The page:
Factors Affecting Growers' Willingness to Adopt Sustainable Floriculture Practices

in HortScience

In June to Oct. 2008, a U.S. floriculture survey was conducted to examine the factors affecting growers' willingness to adopt sustainable practices. The factors affecting adoption of sustainable practices were evaluated in five areas: environmental regulations, customer value, growers' attitudes toward sustainability, age, and operation size. A logistic regression model was used to examine factors affecting growers' adoption of sustainable practices. Nearly two-thirds (65.2%) of respondents thought sustainability was very important to the environment. Similarly, more than half (63%) of the respondents had sustainable practices in their operations. Although respondents had positive attitudes toward sustainability and the environment, these positive attitudes alone were unable to predict adoption behaviors. The two most important factors that affected adoption of sustainable practices were the concerns about implementation and the risk perceived by growers. Neither perceived customer value nor the stringency of state regulations affected the adoption of sustainable practices. The results from this study provide original insight into growers' views of sustainability and identify the educational assistance needed by growers to overcome the factors affecting their adoption of sustainable practices.

Abstract

In June to Oct. 2008, a U.S. floriculture survey was conducted to examine the factors affecting growers' willingness to adopt sustainable practices. The factors affecting adoption of sustainable practices were evaluated in five areas: environmental regulations, customer value, growers' attitudes toward sustainability, age, and operation size. A logistic regression model was used to examine factors affecting growers' adoption of sustainable practices. Nearly two-thirds (65.2%) of respondents thought sustainability was very important to the environment. Similarly, more than half (63%) of the respondents had sustainable practices in their operations. Although respondents had positive attitudes toward sustainability and the environment, these positive attitudes alone were unable to predict adoption behaviors. The two most important factors that affected adoption of sustainable practices were the concerns about implementation and the risk perceived by growers. Neither perceived customer value nor the stringency of state regulations affected the adoption of sustainable practices. The results from this study provide original insight into growers' views of sustainability and identify the educational assistance needed by growers to overcome the factors affecting their adoption of sustainable practices.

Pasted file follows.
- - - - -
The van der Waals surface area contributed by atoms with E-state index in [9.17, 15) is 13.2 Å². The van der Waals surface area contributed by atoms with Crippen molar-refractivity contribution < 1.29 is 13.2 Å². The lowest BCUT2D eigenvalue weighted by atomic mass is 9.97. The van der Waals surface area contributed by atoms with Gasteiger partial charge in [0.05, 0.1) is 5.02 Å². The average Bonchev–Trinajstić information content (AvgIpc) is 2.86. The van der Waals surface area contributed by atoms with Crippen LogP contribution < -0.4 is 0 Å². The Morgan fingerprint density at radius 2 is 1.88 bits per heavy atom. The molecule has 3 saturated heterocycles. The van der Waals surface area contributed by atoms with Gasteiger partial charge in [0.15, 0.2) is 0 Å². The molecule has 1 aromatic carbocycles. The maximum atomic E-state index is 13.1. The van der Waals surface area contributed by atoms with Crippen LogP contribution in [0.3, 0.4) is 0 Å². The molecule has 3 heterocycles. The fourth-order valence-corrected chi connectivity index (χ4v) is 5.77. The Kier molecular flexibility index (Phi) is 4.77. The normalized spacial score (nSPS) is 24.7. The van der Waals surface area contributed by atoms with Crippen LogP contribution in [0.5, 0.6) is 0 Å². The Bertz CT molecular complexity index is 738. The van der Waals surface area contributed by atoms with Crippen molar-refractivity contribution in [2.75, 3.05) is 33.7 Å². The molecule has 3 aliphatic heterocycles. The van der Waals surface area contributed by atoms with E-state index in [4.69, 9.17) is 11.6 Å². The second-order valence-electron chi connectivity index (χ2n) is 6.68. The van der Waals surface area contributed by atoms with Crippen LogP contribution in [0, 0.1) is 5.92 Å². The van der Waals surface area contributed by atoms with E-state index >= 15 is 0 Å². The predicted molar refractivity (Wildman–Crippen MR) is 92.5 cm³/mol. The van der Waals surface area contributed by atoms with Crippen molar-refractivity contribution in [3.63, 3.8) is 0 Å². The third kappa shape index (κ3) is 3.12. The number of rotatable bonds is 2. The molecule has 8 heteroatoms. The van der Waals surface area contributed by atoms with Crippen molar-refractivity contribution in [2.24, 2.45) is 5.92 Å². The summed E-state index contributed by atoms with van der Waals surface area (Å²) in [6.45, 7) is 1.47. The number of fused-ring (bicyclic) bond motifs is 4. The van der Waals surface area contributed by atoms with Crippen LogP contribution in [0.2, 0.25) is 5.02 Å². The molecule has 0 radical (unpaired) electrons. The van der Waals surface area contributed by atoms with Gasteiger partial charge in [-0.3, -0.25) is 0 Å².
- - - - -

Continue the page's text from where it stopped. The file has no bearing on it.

The commercial floriculture industry in the United States includes bedding and garden plants, potted flowering and foliage plants, propagative material, cut flowers, and cut cultivated greens (USDA, 2008). According to the 2007 Census of Agriculture, floriculture crops were grown at 26,236 operations with sales receipts of nearly $6.5 billion (USDA, 2009).

Floriculture crop production is input-intensive and requires the use of nonrenewable and petroleum-based products for pesticides, fertilizers, growth regulators, heating, greenhouse glazing, and packaging to make the crop uniform and of consistent high quality (Krug et al., 2008; Lopez et al., 2008). Most of these crops are produced under 819 million square feet (18,823 acres) of controlled greenhouse environments or protected structures (USDA, 2008, 2009). These crops are commonly grown in nonrecyclable plastic containers that are often disposed of by consumers and landscapers, thus presenting a significant disposal issue for the horticulture industry (Evans and Hensley, 2004). Garthe and Kowal (1993) estimated at least 408 million pounds of plastic are generated for use in the nursery and floriculture industry and this number is expected to grow. Petroleum-based products used to produce floriculture crops can cause a greenhouse operation to negatively affect the environment, thus spurring discussions about sustainability in the floriculture industry (Krug et al., 2008; Stewart, 2007).

The Floriculture Sustainability Research Coalition defines sustainable floriculture production as aiming to reduce environmental degradation, maintaining agricultural productivity, promoting economic viability, conserving resources and energy, and maintaining stable communities and quality of life (Krug et al., 2008). Examples of sustainable practices include recycling irrigation water and plastic, implementing biological controls, and using alternative energy sources (Lopez et al., 2008). According to an informal survey conducted by Greenhouse Grower (2008), the top 100 U.S. growers indicated conflicting opinions about sustainability and its role in the floriculture industry. Some growers felt the industry should progress toward sustainable production practices, whereas other growers felt they already took care of the environment (Tambascio, 2008). Growers were also concerned about the consumer's perception of sustainable floriculture and growers question the benefits they will receive from adopting sustainable practices (Tambascio, 2008). These responses to sustainability indicate that research is needed to better understand what influences growers' decisions to adopt sustainable practices in their operation.